No staff at most stations for SEPTA all-night service

SEPTA's Ron Hopkins and operator John Slade demonstrate the payment process for most overnight subway riders.
SEPTA's Ron Hopkins and operator John Slade demonstrate the payment process for most overnight subway riders. (PAUL NUSSBAUM / Staff)
Posted: June 05, 2014

When SEPTA starts running all-night subway service this month, most of the stations will not be staffed.

Cashiers will be on duty at 16 heavily used stations, but at the other 34 stations, passengers will be directed to pay the train operator.

The operators will handle tokens, passes, transfers, and cash. But they won't make change.

Uniformed and plainclothes transit police will be at many stations and on all trains in an effort to assure passenger safety, SEPTA officials said Tuesday. And security cameras in all stations and trains will be monitored by police, SEPTA Police Chief Thomas Nestel III said.

With all-night weekend service set to start at 12:01 a.m. June 15 on the Market-Frankford and Broad Street Lines, SEPTA officials on Tuesday outlined details of the restored operations.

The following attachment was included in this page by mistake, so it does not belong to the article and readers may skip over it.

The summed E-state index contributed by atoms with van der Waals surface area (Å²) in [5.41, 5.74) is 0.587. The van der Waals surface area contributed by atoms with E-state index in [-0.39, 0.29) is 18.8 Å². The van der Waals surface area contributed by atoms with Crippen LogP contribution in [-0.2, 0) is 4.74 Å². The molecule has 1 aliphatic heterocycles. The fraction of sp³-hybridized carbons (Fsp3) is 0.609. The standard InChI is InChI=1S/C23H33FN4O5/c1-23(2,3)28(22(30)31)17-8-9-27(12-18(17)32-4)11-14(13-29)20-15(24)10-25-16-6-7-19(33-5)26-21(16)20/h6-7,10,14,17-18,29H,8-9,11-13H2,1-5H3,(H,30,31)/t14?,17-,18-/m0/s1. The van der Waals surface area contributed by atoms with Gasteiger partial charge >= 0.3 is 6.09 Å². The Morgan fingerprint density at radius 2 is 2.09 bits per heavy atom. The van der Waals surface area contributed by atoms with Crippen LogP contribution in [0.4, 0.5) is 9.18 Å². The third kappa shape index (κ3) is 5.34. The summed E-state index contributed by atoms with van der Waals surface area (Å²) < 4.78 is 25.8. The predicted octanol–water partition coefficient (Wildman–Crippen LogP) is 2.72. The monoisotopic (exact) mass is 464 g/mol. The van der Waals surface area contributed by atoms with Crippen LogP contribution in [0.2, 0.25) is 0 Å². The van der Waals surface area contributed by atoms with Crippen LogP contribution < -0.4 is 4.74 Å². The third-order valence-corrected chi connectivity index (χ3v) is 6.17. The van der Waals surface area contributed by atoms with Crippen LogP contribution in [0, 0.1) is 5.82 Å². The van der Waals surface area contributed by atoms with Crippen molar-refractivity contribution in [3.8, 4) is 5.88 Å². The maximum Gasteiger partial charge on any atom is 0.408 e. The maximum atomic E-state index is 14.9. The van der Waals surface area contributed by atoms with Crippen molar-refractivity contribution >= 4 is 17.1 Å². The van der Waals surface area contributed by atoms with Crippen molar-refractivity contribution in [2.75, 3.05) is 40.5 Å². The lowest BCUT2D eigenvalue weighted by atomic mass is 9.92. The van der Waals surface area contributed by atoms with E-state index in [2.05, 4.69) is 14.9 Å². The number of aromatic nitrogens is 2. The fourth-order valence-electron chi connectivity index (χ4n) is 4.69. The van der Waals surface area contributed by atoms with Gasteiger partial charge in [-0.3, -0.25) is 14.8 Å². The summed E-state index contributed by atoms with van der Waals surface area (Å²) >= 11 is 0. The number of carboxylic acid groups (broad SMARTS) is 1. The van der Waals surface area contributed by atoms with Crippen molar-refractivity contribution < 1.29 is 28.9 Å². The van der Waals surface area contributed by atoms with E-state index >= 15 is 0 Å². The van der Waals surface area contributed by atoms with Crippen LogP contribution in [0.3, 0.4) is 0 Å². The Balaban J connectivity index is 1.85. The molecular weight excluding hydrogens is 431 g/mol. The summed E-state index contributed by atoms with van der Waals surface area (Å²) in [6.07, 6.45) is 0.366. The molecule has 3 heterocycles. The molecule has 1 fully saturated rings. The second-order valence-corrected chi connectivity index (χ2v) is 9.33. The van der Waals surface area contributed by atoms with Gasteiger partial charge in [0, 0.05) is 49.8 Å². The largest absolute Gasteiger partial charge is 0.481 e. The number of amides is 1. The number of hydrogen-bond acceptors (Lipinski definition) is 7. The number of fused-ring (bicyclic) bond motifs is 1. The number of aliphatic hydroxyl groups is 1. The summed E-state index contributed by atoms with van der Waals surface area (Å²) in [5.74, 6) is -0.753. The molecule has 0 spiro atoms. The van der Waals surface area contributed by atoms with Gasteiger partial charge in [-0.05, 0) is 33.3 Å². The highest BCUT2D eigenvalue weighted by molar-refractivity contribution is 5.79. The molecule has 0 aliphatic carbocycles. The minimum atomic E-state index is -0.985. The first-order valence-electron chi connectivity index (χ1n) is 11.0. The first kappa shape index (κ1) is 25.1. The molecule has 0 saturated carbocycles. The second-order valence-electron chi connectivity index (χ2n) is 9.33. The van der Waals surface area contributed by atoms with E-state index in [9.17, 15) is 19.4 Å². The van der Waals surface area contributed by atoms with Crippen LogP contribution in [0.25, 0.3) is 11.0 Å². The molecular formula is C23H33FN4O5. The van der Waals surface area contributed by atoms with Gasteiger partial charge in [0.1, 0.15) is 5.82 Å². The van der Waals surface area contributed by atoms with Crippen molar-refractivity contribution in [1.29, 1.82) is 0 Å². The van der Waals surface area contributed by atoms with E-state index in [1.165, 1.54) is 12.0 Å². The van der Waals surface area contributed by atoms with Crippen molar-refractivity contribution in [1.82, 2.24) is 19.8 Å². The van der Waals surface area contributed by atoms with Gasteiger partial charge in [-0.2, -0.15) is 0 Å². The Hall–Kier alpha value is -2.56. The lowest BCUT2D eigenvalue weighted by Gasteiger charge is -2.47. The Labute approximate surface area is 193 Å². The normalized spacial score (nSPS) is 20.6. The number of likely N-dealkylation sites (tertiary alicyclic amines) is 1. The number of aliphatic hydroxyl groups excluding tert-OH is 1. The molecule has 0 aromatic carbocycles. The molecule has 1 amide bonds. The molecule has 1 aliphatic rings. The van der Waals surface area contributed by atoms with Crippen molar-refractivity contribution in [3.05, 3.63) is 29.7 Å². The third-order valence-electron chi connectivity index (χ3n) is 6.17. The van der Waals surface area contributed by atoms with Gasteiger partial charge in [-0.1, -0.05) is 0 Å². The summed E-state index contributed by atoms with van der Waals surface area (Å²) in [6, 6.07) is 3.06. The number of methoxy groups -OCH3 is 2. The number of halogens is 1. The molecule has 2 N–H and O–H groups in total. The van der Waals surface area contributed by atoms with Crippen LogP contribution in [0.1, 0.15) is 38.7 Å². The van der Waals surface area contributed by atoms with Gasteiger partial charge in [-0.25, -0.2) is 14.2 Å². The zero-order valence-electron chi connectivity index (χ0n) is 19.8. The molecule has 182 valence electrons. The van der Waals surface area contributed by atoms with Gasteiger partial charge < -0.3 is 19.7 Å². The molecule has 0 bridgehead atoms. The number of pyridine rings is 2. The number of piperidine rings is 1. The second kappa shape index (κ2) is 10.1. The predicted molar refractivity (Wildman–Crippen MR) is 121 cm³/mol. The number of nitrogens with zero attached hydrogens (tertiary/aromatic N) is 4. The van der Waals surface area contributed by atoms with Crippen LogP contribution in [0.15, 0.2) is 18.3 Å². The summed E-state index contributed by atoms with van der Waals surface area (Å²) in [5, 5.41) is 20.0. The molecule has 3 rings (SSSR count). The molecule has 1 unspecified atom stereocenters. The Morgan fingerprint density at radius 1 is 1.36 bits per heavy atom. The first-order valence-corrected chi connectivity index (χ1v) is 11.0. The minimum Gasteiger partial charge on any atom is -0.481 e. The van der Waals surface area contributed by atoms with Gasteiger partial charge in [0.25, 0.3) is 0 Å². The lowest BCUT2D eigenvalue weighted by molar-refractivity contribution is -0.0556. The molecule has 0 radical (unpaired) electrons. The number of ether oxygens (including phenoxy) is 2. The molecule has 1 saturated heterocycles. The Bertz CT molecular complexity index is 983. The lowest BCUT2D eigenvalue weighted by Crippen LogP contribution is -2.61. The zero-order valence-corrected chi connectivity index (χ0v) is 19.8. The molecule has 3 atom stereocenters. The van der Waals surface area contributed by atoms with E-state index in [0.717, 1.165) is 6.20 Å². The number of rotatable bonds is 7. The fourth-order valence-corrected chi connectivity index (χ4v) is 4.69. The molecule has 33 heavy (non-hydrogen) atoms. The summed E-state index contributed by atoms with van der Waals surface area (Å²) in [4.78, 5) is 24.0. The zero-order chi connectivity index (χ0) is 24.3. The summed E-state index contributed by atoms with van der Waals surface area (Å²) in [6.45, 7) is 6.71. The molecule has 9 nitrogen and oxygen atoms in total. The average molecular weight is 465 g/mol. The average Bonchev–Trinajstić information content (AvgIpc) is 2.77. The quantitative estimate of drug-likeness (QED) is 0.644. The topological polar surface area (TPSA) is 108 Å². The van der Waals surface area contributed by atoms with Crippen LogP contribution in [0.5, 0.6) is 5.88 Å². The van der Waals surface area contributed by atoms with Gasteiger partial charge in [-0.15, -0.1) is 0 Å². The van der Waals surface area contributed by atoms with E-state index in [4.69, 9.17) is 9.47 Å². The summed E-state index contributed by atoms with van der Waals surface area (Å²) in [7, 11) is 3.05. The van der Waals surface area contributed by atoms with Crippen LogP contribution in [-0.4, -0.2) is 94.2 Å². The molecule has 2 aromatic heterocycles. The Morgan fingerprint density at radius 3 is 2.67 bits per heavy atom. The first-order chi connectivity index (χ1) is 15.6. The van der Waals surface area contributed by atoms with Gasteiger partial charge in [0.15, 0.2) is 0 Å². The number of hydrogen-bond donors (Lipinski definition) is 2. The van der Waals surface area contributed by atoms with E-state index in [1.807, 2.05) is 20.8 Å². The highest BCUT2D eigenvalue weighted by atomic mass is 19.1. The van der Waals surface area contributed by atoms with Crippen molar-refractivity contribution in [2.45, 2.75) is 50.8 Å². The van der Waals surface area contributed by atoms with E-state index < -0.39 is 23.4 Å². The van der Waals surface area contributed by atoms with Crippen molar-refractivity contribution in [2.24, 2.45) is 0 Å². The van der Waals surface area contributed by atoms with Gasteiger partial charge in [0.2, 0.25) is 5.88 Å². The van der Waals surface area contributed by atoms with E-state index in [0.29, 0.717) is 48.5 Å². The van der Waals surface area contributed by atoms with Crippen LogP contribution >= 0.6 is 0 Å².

The 24-hour service will operate after midnight on Saturday and Sunday mornings, at least until Labor Day.

Since 1991, subway service has been halted between midnight and 5 a.m., with Nite Owl buses substituted on those routes. Increasing nightlife, residential activity in Center City, and requests from business executives prompted SEPTA officials to bring back the subway service.

The service will be an experiment until Labor Day, and if ridership, safety, and costs are acceptable, SEPTA says it will continue the service permanently. A total of about 10,000 riders use the late-night buses on the two weekend mornings.

The biggest concern is safety, general manager Joseph Casey said.

"We'll have an extensive police presence out there," he said.

When SEPTA ended all-night subway service 23 years ago, Philadelphia was a different place, with much less nighttime activity, Casey said.

"Philadelphia has changed since that time," he said. "Now with all of the restaurants, increased late-night activity, and people moving back into the city, we're excited to be able to provide this service that city, business leaders, and customers have been asking us for."

Trains will run every 20 minutes. Bus schedules have been adjusted to coordinate with train arrivals at the subway terminals, said Ron Hopkins, assistant general manager of operations.

  


Open All Night

Cashiers will be on duty at these stations, though locations may change, based on ridership during the summer, SEPTA officials said.

Market-Frankford Line

Frankford Trans. Center

Girard

Second Street

13th Street

15th Street

30th Street

52d Street

69th Street

Broad Street Line

Fern Rock Trans. Center

Olney Trans. Center

Erie

Cecil B. Moore

City Hall

Walnut-Locust

Lombard-South

AT&T


pnussbaum@phillynews.com

215-854-4587 @nussbaumpaul

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